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Whether the feds’ housing-focused budget affects affordability or not, it’s clear from the polling that the government is not getting “credit” for any improvement in the situation, Jack says.
“The bottom line is the federal government put a lot of emphasis on this, but Canadians are not feeling like they’ve done enough.”
Kershaw says that at this point, solutions to the housing affordability issue are not solely in the government’s hands.
“This isn’t a policy problem any longer. It’s a cultural problem,” he says.
Without a clear goal to stall the rapid ascent of housing prices — not just slow their climb — wages for younger generations will never catch up to a point where they can bridge the gap of affordability, he argues. Until Canadians abandon their long-held savings plans based on rising real estate prices, those shut out of the market will remain on the sidelines.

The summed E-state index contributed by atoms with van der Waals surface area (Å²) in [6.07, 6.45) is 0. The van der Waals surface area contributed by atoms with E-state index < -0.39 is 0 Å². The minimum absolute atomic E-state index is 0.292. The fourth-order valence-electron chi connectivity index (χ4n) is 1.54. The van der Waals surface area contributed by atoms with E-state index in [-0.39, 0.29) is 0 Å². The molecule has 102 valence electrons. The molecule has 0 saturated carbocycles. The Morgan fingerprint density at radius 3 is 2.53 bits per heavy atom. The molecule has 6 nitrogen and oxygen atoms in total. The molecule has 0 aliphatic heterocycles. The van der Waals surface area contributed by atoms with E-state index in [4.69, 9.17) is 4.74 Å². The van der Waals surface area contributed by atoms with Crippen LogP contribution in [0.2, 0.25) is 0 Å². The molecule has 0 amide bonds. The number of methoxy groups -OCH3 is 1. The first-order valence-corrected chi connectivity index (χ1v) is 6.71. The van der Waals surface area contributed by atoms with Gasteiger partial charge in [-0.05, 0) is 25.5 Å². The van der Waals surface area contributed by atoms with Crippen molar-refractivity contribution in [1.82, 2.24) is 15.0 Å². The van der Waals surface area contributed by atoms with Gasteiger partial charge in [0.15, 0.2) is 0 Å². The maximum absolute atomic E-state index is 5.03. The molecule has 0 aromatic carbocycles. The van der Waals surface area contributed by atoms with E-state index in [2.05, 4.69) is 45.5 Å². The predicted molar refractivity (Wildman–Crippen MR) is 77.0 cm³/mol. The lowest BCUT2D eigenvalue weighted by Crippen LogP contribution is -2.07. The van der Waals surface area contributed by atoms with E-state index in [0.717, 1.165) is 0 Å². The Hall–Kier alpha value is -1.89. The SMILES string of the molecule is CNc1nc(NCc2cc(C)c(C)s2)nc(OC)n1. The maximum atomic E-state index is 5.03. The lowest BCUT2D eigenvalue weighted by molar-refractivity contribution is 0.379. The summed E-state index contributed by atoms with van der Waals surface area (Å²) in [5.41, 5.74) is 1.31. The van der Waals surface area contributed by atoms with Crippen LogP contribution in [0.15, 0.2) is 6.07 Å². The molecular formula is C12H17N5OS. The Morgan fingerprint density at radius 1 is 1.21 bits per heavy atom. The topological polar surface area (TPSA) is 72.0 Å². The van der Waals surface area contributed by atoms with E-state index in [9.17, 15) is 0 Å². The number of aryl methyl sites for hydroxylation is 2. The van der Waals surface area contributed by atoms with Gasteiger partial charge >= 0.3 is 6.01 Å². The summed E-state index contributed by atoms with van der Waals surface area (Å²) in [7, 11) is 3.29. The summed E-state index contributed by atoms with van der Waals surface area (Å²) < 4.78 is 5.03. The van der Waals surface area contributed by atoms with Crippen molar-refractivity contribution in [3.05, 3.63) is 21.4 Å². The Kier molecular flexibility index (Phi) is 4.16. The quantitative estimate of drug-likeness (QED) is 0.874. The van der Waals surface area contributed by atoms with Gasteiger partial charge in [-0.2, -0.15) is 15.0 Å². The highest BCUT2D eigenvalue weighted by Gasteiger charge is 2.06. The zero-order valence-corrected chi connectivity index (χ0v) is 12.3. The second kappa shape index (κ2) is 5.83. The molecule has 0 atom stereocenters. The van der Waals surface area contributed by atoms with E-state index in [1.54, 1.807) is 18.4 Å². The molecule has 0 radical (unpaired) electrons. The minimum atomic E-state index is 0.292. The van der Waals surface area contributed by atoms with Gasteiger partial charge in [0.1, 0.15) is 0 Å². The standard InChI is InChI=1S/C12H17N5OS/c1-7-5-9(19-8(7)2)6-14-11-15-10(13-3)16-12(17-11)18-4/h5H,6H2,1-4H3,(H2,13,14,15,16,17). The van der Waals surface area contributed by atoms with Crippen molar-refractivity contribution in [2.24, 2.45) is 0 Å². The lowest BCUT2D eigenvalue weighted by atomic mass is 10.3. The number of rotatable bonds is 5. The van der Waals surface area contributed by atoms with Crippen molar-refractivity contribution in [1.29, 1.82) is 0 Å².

“The moment we bank on high and rising home prices for down the road, we are committed to eroding affordability for those who follow our footsteps,” Kershaw says.
These are some of the findings of an Ipsos poll conducted between April 14 to 19, 2022, on behalf of Global News. For this survey, a sample of 1,001 Canadians aged 18-plus was interviewed. Quotas and weighting were employed to ensure that the sample’s composition reflects that of the Canadian population according to census parameters.
The precision of Ipsos online polls is measured using a credibility interval. In this case, the poll is accurate to within ± 3.5 percentage points, 19 times out of 20, had all Canadians aged 18+ been polled. The credibility interval will be wider among subsets of the population. All sample surveys and polls may be subject to other sources of error, including, but not limited to coverage error, and measurement error.
© 2022 Global News, a division of Corus Entertainment Inc.